A special City Council meeting has been called in an effort to resolve ongoing issues with a beleaguered downtown building.
Representatives from both the Rammelkamp Bradney Law Office and Jacksonville Main Street spoke during Monday’s regular City Council meeting about the fate of the Lair Building located at 234 West State Street.
More than a year ago, the rear portion of the building collapsed causing extensive damage to the connected Rammelkamp Bradney building to the east. Since then the City of Jacksonville has amassed liens of more than $200,000 for work the city has done to raise the collapsed portion and secure the area as well as the main building.
Rammelkamp Bradney has since come to a purchase agreement with the current owner of the Lair Building. The law firm intended to renovate the entire building to make it safe and expand its offices into the first floor.
In September Allen Yow with Rammelkamp Bradney submitted a request for $500,000 in TIF grant funding from the city toward the estimated $1 million they say it will take for the project. The city approved $100,000 of the request due to four other submissions coming in at that time, along with the city’s TIF fund having closer to $460,000 in total available.
Koert Bown with Rammelkamp Bradney spoke to the council Monday night and said they were very unhappy to find that a decision on their request for the city to either provide the matching $500,000 for renovation or to issue a demolition permit was not on the agenda.
During the previous council meeting, Brown said that the law firm would purchase the building and either renovate it if the $500,000 was made available or tear it down at its own expense if the city would release the liens and issue the permit.
Mayor Andy Ezard said that Jacksonville Main Street had requested an audience with the mayor after that meeting, and then requested a decision be put off for two weeks until the 28th to see if anyone else had interest in saving the building.
Board member for Jacksonville Main Street Tom Grojean says, Main Street simply wants a little more time to see if the building that dates back to the 1870s can avoid the wreaking ball.
“We’re a preservation-based non for profit that has worked in the city of Jacksonville for in excess of twenty years. I watched the fifty buildings go down in 1973 in downtown Jacksonville and we’ve had a few since then of course.
And all we want to do is make sure we have turned every last stone over to see if there’s not a viable party or group of people, that would take the building over, bring it to a satisfactory condition that is safe for the city. Would take it off the city’s hands from a legal point of view, take title, the risk away from the neighbors and allow that building to be put back in service.”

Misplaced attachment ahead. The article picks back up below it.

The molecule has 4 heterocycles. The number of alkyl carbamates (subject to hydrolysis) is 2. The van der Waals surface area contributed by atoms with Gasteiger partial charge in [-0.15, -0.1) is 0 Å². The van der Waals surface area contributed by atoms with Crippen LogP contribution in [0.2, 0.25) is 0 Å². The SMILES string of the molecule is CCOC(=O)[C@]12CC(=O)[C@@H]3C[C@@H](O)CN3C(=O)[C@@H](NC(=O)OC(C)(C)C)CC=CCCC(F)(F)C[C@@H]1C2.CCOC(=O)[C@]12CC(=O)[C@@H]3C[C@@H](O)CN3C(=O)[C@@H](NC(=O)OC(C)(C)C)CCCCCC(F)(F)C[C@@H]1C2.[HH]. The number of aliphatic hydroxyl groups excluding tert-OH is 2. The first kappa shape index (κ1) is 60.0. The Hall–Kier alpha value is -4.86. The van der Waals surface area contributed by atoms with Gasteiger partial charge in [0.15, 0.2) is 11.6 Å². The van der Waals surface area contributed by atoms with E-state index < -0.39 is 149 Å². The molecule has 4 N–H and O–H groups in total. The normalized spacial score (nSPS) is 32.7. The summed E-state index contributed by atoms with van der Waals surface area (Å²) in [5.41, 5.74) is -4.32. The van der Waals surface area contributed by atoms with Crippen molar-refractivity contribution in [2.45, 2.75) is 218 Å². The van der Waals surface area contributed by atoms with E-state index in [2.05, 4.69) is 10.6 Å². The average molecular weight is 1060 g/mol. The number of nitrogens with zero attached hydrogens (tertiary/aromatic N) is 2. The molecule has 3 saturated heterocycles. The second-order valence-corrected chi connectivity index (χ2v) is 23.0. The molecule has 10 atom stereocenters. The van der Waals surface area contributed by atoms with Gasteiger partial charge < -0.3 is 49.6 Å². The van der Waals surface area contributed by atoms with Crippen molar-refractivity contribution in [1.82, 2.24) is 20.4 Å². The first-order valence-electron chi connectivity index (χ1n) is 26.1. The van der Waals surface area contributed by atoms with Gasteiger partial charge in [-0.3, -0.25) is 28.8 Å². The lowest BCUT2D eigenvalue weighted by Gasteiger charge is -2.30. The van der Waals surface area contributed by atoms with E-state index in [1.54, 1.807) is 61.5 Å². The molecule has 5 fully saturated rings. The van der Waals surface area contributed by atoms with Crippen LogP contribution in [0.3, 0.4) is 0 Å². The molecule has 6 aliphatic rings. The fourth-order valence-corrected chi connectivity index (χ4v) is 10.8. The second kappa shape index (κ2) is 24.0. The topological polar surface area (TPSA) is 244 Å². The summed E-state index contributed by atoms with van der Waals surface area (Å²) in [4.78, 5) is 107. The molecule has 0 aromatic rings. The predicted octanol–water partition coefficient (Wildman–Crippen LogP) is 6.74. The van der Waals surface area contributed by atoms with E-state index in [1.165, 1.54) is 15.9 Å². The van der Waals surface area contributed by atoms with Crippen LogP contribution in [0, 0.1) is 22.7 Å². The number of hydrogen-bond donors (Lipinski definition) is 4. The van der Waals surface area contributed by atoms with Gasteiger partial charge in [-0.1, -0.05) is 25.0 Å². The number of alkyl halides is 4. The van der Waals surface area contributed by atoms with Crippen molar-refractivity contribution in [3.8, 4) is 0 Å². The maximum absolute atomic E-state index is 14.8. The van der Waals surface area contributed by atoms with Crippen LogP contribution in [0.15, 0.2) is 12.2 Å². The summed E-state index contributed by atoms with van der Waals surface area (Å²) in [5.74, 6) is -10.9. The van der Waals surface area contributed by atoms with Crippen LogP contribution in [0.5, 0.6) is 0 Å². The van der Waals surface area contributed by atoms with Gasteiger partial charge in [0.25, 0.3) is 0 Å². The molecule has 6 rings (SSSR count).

Brown says Rammelkamp Bradney isn’t trying to strong-arm anyone or had the intention from the beginning to tear down the building, but now that over a year has passed since the collapse, they have tried every avenue in their power to help make the building safe.
“Our initial proposal that we made was okay, have the city get this thing squared away and they pay to make the repairs to the roof, everything you need to get it structurally sound and then we’ll come in and do what we need to with it, but that wasn’t acceptable at that point.
So we went down the route of getting all of the costs of the project because it is a lot cheaper for a private party to do something than the city. And we just haven’t been able to get there, and it’s coming to the point that we just can’t keep waiting any longer.”
Brown says he understands both the city and Main Street’s positions on the matter. “The real issue that we are trying to bring out here is it’s a question of economics. So we get it that the money’s not there, and throughout this process, it’s not necessarily our position that the city should spend five hundred thousand dollars on it. That’s why we’ve tried to open up options.
We’re not trying to back anybody into a corner. But that building has been largely vacant for fifteen years. And if you look at the building itself, I think you have to ask yourself, is this a historical building? Comparatively to everything else we have downtown, is it?”
Grojean says he and Main Street absolutely appreciate the position Rammelkamp Bradney is in with sharing a common wall with the Lair Building. He says they just want to have enough time to follow up on interest in the building before it comes down.
“If we don’t have an alternative, we will take this off the agenda. We just ask for two more weeks until the 28th to come up with that alternative. There is some interest. whether it’s viable interest, whether they can afford it, I don’t know. But we want to make sure every stone is turned before the demolition permit is granted.”
After discussion among the council members Monday night on the two requests, the council agreed and Mayor Ezard has set for a special meeting to be held at 5:30 pm next Monday, November 21st for discussion and possible action on Rammelkamp Bradney’s demolition permit request.